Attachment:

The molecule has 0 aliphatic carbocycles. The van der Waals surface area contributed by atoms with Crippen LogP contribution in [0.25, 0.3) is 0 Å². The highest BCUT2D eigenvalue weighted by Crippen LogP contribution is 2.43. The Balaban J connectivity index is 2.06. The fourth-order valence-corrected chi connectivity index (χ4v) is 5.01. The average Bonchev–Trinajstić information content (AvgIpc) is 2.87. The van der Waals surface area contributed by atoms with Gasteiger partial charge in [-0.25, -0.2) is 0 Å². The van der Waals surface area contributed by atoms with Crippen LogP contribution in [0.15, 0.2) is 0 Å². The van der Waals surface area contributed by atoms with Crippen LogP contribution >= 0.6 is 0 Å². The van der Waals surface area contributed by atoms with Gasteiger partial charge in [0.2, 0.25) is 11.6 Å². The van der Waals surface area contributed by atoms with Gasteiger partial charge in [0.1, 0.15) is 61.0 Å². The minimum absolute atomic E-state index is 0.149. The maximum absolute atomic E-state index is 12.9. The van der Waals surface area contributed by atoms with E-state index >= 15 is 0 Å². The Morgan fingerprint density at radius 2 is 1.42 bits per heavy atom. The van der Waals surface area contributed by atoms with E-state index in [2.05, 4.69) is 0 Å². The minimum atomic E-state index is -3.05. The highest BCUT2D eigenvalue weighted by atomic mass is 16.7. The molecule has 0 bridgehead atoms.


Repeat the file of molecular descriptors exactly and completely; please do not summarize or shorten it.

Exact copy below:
The molecule has 0 aliphatic carbocycles. The van der Waals surface area contributed by atoms with Crippen LogP contribution in [0.25, 0.3) is 0 Å². The highest BCUT2D eigenvalue weighted by Crippen LogP contribution is 2.43. The Balaban J connectivity index is 2.06. The fourth-order valence-corrected chi connectivity index (χ4v) is 5.01. The average Bonchev–Trinajstić information content (AvgIpc) is 2.87. The van der Waals surface area contributed by atoms with Gasteiger partial charge in [-0.25, -0.2) is 0 Å². The van der Waals surface area contributed by atoms with Crippen LogP contribution in [0.15, 0.2) is 0 Å². The van der Waals surface area contributed by atoms with Crippen LogP contribution >= 0.6 is 0 Å². The van der Waals surface area contributed by atoms with Gasteiger partial charge in [0.2, 0.25) is 11.6 Å². The van der Waals surface area contributed by atoms with Gasteiger partial charge in [0.1, 0.15) is 61.0 Å². The minimum absolute atomic E-state index is 0.149. The maximum absolute atomic E-state index is 12.9. The van der Waals surface area contributed by atoms with E-state index >= 15 is 0 Å². The Morgan fingerprint density at radius 2 is 1.42 bits per heavy atom. The van der Waals surface area contributed by atoms with E-state index in [2.05, 4.69) is 0 Å². The minimum atomic E-state index is -3.05. The highest BCUT2D eigenvalue weighted by atomic mass is 16.7. The molecule has 0 bridgehead atoms.